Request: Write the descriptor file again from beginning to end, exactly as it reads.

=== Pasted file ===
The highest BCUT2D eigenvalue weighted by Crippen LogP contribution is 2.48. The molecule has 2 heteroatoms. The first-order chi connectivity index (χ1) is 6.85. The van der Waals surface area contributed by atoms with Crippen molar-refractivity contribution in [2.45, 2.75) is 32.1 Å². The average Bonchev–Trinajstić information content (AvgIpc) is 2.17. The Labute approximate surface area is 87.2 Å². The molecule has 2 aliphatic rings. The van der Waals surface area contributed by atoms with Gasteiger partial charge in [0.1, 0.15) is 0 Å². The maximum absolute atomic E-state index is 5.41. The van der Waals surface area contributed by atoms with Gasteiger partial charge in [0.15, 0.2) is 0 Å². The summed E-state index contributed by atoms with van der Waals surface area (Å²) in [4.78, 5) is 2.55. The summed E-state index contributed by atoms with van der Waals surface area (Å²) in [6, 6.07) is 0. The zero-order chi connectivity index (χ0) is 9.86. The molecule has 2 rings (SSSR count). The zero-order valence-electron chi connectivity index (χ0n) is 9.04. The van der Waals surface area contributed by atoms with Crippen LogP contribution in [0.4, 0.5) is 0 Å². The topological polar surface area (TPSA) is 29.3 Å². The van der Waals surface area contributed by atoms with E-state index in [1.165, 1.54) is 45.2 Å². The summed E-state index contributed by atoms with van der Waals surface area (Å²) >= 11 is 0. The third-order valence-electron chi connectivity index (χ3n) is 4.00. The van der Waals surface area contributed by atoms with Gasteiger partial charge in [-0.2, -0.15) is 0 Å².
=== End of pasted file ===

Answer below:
The highest BCUT2D eigenvalue weighted by Crippen LogP contribution is 2.48. The molecule has 2 heteroatoms. The first-order chi connectivity index (χ1) is 6.85. The van der Waals surface area contributed by atoms with Crippen molar-refractivity contribution in [2.45, 2.75) is 32.1 Å². The average Bonchev–Trinajstić information content (AvgIpc) is 2.17. The Labute approximate surface area is 87.2 Å². The molecule has 2 aliphatic rings. The van der Waals surface area contributed by atoms with Gasteiger partial charge in [0.1, 0.15) is 0 Å². The maximum absolute atomic E-state index is 5.41. The van der Waals surface area contributed by atoms with Gasteiger partial charge in [0.15, 0.2) is 0 Å². The summed E-state index contributed by atoms with van der Waals surface area (Å²) in [4.78, 5) is 2.55. The summed E-state index contributed by atoms with van der Waals surface area (Å²) in [6, 6.07) is 0. The zero-order chi connectivity index (χ0) is 9.86. The molecule has 2 rings (SSSR count). The zero-order valence-electron chi connectivity index (χ0n) is 9.04. The van der Waals surface area contributed by atoms with Crippen LogP contribution in [0.4, 0.5) is 0 Å². The topological polar surface area (TPSA) is 29.3 Å². The van der Waals surface area contributed by atoms with E-state index in [1.165, 1.54) is 45.2 Å². The summed E-state index contributed by atoms with van der Waals surface area (Å²) >= 11 is 0. The third-order valence-electron chi connectivity index (χ3n) is 4.00. The van der Waals surface area contributed by atoms with Gasteiger partial charge in [-0.2, -0.15) is 0 Å².